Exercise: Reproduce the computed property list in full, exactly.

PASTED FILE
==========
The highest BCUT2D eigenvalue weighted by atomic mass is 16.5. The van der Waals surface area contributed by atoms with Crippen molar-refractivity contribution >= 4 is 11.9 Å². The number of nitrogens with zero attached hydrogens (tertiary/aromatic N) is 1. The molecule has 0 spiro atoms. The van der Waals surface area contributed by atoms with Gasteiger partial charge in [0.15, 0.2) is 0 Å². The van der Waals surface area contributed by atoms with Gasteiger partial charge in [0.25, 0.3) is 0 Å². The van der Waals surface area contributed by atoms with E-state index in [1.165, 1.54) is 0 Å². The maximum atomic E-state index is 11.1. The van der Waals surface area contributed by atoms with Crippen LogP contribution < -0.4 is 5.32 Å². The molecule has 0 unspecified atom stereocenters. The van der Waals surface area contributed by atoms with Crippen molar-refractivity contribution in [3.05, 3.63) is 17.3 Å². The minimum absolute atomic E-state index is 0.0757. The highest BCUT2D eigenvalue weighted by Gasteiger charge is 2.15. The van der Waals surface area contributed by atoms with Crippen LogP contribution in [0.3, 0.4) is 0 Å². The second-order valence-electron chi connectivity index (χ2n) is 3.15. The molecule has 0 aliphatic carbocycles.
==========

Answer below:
The highest BCUT2D eigenvalue weighted by atomic mass is 16.5. The van der Waals surface area contributed by atoms with Crippen molar-refractivity contribution >= 4 is 11.9 Å². The number of nitrogens with zero attached hydrogens (tertiary/aromatic N) is 1. The molecule has 0 spiro atoms. The van der Waals surface area contributed by atoms with Gasteiger partial charge in [0.15, 0.2) is 0 Å². The van der Waals surface area contributed by atoms with Gasteiger partial charge in [0.25, 0.3) is 0 Å². The van der Waals surface area contributed by atoms with E-state index in [1.165, 1.54) is 0 Å². The maximum atomic E-state index is 11.1. The van der Waals surface area contributed by atoms with Crippen LogP contribution < -0.4 is 5.32 Å². The molecule has 0 unspecified atom stereocenters. The van der Waals surface area contributed by atoms with Crippen molar-refractivity contribution in [3.05, 3.63) is 17.3 Å². The minimum absolute atomic E-state index is 0.0757. The highest BCUT2D eigenvalue weighted by Gasteiger charge is 2.15. The van der Waals surface area contributed by atoms with Crippen LogP contribution in [0.3, 0.4) is 0 Å². The second-order valence-electron chi connectivity index (χ2n) is 3.15. The molecule has 0 aliphatic carbocycles.